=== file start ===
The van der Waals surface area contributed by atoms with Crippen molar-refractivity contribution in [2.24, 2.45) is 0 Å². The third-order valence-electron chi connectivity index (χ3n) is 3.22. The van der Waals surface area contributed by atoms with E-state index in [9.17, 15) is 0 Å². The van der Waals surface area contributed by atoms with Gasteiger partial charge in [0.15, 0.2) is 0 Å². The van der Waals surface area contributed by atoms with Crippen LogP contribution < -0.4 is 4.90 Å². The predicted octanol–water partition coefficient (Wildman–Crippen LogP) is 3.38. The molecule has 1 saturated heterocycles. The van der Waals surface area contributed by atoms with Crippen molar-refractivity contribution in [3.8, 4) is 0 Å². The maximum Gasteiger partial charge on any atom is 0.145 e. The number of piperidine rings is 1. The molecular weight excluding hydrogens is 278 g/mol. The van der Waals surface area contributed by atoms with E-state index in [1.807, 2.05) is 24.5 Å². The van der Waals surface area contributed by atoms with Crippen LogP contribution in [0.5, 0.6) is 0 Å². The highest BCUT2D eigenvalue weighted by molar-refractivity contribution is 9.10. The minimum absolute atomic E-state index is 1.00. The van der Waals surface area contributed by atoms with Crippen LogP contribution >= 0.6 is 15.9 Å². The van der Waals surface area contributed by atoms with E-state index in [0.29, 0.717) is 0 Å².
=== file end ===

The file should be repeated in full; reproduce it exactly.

The van der Waals surface area contributed by atoms with Crippen molar-refractivity contribution in [2.24, 2.45) is 0 Å². The third-order valence-electron chi connectivity index (χ3n) is 3.22. The van der Waals surface area contributed by atoms with E-state index in [9.17, 15) is 0 Å². The van der Waals surface area contributed by atoms with Gasteiger partial charge in [0.15, 0.2) is 0 Å². The van der Waals surface area contributed by atoms with Crippen LogP contribution < -0.4 is 4.90 Å². The predicted octanol–water partition coefficient (Wildman–Crippen LogP) is 3.38. The molecule has 1 saturated heterocycles. The van der Waals surface area contributed by atoms with Crippen molar-refractivity contribution in [3.8, 4) is 0 Å². The maximum Gasteiger partial charge on any atom is 0.145 e. The number of piperidine rings is 1. The molecular weight excluding hydrogens is 278 g/mol. The van der Waals surface area contributed by atoms with E-state index in [1.807, 2.05) is 24.5 Å². The van der Waals surface area contributed by atoms with Crippen LogP contribution in [0.5, 0.6) is 0 Å². The highest BCUT2D eigenvalue weighted by molar-refractivity contribution is 9.10. The minimum absolute atomic E-state index is 1.00. The van der Waals surface area contributed by atoms with Crippen LogP contribution >= 0.6 is 15.9 Å². The van der Waals surface area contributed by atoms with E-state index in [0.29, 0.717) is 0 Å².